Photographs
Peter Rauch

The editor of Praznine asked me to write a text to accompany the photographs of the corner. So instead of the usual interview or a short text about the author—the author’s monologue: a few thoughts about what an object means to me and why I occupy myself with it so much. Where do the photographs of the corner come from.

 

For a long time, in order to avoid explaining, I quoted Man Ray: »An object is the result of looking at something which in itself has no quality or charm. I take something that has no meaning at all. I disregard completely the aesthetic quality of the object. I’m against craftsmanship.«

 

This is the object. A matter of relation and a thing without qualities or meanings. This is the object that interests me in photography.

 

First, the relation—a matter of looking. I look for example at a tree and I look at cheese, although most of the time I really look at a car, a house, parking lots and streets, forests as well. All the things that surround me and which I most often notice and also photograph in passing while I go about my daily business or on family trips. I could call them surroundings, but I prefer to use Heidegger’s or von Uexküll’s expression die Umwelt because it says more than surroundings, because it stands for a concept of the surroundings in relation with a living being. An organism receives through its receptors certain information and responds to it in a wholesome way, as if this were everything that the surroundings are, although of course an individual organism cannot perceive completely the complexity of its surroundings. (It can perceive only a very limited version of a whole—a whole which doesn’t even exist, except as an abstraction.) When I go about my errands with my hands in my pockets and really just mind my own business, I notice interesting things that I sometimes take photographs of: in this way I of course capture only that part of the surrounding which is able to sensorially connect with me. But what is very important to me is the fact or the realization that my perception has a shortfall. Although I cannot photograph it and I don’t even try to, it is important for me that it is there. That is why die Umwelt and not just surroundings. Perhaps one day, those meanings which I haven’t considered will convince me to the contrary: for example, at an opening of an exhibition titled die Umwelt in Pula, Croatia, a German visitor explained to me his understanding of the exhibited material on the basis of connecting my Umwelt with the flagship concept of the German environmental party that is currently the main right‑wing force in German politics.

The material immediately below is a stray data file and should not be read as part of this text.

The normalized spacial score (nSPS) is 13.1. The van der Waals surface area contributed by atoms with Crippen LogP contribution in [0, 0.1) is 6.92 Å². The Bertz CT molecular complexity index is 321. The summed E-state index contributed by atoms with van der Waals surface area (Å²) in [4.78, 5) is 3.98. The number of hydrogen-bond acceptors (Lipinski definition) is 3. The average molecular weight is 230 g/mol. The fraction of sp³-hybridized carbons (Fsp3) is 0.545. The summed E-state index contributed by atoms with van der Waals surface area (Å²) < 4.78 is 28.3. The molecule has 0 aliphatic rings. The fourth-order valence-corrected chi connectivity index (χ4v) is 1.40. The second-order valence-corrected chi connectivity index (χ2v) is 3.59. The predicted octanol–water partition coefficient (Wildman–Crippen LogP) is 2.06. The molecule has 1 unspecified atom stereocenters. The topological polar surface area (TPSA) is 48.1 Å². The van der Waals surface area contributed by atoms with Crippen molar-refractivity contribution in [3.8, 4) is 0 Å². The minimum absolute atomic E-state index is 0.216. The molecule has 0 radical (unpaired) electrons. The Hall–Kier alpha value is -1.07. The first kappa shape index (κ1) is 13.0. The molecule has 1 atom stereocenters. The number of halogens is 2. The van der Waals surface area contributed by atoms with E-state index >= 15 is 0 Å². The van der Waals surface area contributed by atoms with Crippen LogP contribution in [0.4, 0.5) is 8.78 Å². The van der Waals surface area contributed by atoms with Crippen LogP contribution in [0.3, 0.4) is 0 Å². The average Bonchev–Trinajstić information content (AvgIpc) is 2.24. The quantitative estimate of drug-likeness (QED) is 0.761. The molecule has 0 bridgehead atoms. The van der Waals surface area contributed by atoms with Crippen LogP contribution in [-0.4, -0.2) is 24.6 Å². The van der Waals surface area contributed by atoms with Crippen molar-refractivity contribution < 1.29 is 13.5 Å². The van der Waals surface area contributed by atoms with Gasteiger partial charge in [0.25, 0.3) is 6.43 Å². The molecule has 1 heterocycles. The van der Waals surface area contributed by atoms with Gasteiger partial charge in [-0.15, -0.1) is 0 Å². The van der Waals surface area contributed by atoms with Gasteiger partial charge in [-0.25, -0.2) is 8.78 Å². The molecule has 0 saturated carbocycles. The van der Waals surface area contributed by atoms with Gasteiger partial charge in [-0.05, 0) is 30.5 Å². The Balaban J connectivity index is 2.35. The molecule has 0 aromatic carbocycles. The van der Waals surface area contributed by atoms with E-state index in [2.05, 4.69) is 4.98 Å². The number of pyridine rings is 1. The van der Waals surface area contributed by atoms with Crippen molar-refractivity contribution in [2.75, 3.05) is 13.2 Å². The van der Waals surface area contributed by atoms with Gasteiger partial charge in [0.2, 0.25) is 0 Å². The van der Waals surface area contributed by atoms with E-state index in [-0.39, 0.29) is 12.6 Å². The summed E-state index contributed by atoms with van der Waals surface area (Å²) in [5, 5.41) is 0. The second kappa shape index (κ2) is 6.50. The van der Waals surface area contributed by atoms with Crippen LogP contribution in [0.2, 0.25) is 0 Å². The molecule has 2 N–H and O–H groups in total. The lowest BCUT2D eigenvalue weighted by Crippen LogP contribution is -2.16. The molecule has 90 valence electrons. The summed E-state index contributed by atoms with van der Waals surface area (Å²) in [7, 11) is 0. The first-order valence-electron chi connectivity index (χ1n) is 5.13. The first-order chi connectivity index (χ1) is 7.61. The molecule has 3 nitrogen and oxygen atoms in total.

Some objects that I perceive in my surroundings have the quality of drawing me in so that I find myself in them, that they completely fix my gaze. I experience them as standing opposite to me (or I place them so myself, it doesn’t matter) and then I can enter them, not just circle around them as is the case with others. Such an object is for example a corner, a street or a forest. For instance, I don’t understand a car or a house in this way, although physically I can enter them, while I cannot enter a corner, but this is irrelevant. A house is only something that comes across my way and a car an object that stands in front of the house.